By Barbara Pierce
“I really appreciate whoever’s in charge of this program” is how Gwen Stewart sums up her experience as a foster grandparent at The Neighborhood Center in Utica. “It’s a great program. I’m so glad to be here”
“I love it! I love being around the children,” agrees Cora Cerocco, another foster grandparent at The Neighborhood Center. “I love helping the children, and seeing their smiles.”
“I like new experiences; I’d be bored at home” added Stewart “I like learning to know each kid each new year. Each one has a different personality. I get to know all of them.”
“They tell us personal stuff; they know they can trust me,” said Cerocco. “And they love hugs. One little girl was crying. I just held her and she calmed right down and stopped crying.”
“They’re both amazing” said Karen Kohl, child care supervisor of Stewart and Cerocco. “They come every day. That extra pair of hands assisting the teachers with the kids is so helpful.”
For five years, Cerocco has been a foster grandparent for infants and toddlers at The Neighborhood Center; Stewart for three years, working with preschool children who are transitioning into kindergarten.
They’re in the foster grandparent program of Oneida, Herkimer, and Madison counties. Sponsored by Mohawk Valley Community Action Agency, it’s part of AmeriCorps, a network of national service programs that provide older Americans the opportunity to put their life experiences to work for local communities. Foster grandparents serve as mentors, tutors and caregivers for at-risk children and youth with special needs through a variety of community organizations, including local elementary schools, Head Start and day-care centers.
The program gives people older than 55 to opportunity to share of themselves and their caring with special needs kids who face physical, mental social or emotional obstacles to learning. By giving the children one-to-one attention, they help the child overcome those obstacles.
“The foster grandparent program partners with schools, day care centers, and Head Start,” said program director Patti Demma, Mohawk Valley Community Action Agency. “We look for volunteers, 55 and over, who meet eligibility requirements. Once they’re in our program, they start getting benefits, and are assigned to a classroom near their home.”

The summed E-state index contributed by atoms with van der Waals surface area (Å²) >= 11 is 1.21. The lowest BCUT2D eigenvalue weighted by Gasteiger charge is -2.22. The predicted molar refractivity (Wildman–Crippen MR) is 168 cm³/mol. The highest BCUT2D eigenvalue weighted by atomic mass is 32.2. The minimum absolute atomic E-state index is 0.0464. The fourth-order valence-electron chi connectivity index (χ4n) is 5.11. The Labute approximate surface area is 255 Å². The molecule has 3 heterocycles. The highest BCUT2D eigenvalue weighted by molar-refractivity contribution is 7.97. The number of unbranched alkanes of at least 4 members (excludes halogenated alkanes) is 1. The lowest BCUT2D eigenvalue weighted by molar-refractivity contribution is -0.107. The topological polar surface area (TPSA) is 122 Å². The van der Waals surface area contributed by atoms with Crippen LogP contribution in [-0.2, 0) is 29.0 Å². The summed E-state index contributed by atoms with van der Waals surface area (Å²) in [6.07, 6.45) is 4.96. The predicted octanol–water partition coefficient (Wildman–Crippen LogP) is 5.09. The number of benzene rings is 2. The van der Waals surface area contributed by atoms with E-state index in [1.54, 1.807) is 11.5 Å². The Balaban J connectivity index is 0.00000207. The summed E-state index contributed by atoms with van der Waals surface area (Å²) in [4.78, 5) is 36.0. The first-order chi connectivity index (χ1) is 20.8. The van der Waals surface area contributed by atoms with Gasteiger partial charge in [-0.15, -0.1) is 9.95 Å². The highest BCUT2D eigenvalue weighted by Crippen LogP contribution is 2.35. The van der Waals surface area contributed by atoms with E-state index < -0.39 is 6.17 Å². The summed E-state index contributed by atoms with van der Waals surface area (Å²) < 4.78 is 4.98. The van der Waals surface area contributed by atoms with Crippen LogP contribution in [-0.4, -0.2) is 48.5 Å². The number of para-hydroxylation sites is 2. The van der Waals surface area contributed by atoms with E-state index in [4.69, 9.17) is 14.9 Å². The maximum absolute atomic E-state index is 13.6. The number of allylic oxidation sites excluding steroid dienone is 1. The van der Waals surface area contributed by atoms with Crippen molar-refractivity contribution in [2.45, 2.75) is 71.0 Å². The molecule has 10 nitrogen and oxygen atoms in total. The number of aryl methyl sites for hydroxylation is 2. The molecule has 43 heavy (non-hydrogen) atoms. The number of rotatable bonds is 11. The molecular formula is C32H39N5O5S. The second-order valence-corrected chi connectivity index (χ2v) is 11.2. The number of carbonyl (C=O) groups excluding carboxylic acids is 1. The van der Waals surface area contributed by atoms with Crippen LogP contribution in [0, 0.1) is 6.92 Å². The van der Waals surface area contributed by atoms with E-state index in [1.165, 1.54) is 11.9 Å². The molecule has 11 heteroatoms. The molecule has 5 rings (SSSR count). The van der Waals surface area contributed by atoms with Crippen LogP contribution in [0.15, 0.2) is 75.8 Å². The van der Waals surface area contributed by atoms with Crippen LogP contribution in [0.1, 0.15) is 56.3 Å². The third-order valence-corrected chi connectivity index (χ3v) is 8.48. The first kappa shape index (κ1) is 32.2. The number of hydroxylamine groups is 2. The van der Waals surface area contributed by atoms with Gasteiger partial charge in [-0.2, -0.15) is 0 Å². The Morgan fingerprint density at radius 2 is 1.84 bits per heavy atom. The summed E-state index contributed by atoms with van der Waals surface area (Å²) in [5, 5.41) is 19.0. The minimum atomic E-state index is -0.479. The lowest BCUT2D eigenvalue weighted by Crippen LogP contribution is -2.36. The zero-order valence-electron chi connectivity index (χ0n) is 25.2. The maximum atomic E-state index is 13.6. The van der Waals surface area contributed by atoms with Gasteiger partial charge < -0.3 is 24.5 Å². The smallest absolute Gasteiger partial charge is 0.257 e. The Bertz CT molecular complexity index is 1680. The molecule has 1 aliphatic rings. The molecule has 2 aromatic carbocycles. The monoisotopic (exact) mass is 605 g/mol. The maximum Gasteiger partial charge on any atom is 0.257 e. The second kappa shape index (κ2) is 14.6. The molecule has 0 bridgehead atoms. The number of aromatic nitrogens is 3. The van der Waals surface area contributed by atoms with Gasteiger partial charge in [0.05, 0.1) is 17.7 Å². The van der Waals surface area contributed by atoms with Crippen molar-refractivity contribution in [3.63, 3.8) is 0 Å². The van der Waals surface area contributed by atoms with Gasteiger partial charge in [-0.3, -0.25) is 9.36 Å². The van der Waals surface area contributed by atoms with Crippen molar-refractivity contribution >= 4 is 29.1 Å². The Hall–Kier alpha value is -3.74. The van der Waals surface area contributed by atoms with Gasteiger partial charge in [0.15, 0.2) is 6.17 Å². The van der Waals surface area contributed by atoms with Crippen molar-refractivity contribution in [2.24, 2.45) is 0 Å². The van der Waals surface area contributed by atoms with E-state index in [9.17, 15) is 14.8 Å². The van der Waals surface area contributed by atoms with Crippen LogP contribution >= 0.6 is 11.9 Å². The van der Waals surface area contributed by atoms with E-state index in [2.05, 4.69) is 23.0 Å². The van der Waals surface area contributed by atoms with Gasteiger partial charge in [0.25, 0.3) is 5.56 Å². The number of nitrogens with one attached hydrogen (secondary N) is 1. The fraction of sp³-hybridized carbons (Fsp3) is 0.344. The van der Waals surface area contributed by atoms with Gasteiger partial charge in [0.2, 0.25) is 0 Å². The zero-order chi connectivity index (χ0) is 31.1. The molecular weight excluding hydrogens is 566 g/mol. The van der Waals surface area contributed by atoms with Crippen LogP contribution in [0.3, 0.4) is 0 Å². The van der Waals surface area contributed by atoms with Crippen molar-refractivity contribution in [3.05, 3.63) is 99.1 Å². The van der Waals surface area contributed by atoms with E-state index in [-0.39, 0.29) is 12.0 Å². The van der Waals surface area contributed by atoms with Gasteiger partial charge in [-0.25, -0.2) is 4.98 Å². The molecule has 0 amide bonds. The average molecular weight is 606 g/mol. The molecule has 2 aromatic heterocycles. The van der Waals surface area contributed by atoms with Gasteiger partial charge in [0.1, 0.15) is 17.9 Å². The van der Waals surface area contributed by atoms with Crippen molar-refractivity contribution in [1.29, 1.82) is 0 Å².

Benefits include a stipend of $3.15 per hour, paid leave of 78 hours every six months, travel reimbursement and supplemental insurance. If they don’t have transportation to get to their classroom, we’ll help them get there, she added.
The foster grandparent program is open to people age 55 and older with limited incomes. All applicants undergo a background check and a telephone interview, as well as training and ongoing in-service training. Foster grandparents serve 15 to 40 hours a week.
“Each foster grandparent is assigned to a classroom,” explained Demma. “In their classroom, there will be two students they’ve been specifically assigned to, to do certain activities with that child. Each grandparent has two kids, though no one knows this but the teacher and the grandparent. For example, the assignment may to read a book with that child twice a week. As they read, other kids will gather around. And that’s a good thing, so the target child will learn to socialize with others.”
“We have 33 foster grandparents in the Mohawk Valley,” said Demma. “We’re always looking for more. We’ll train you.”
“I’ve been a foster grandparent for seven years and look forward to continuing year after year,” said Pat Vandeusen, who works in an elementary school near her home in Nampa, Idaho. She’s well known in her community as an enthusiastic spokesperson for the program in her area, also under AmeriCorps.
“Being a foster grandparent is helping kids learn in school,” she added. “Often, they come from homes where the parents aren’t able to help their children with what they’re learning. Or the kids may have a learning disability.”
“As foster grandparents, we go into the classrooms, give individual encouragement, and help children develop the skills needed to learn. We’re the ones who cheer them on!” she said.
Benefits of being a foster grandparent for her include the challenge of learning new skills, like new math, always helpful to an aging brain and making “precious friends” with other Foster Grandparents.
“We’re always looking for more foster grandparents,” said Kohl. “We value them so much.”
The foster grandparent program joins together two generations, older folks and kids. The program improves the quality of life for seniors, gives them a purpose and the opportunities to make friends. The presence of the foster grandparents gives parents and children an extra sense of security. The kids have a stable grandparent figure who mentors and encourages them in both socialization experiences and classroom activities. What a win-win situation for both the kids and their foster grandparents.
For more information on the foster grandparent program in the Mohawk Valley or to apply, call 315-624-9930.
Featured Image: Gwen Stewart and Cora Cerocco are foster grandparents at The Neighborhood Center in Utica. They serve as mentors, tutors and caregivers for at-risk children and youth with special needs through a variety of community organizations, including local elementary schools, Head Start and day-care centers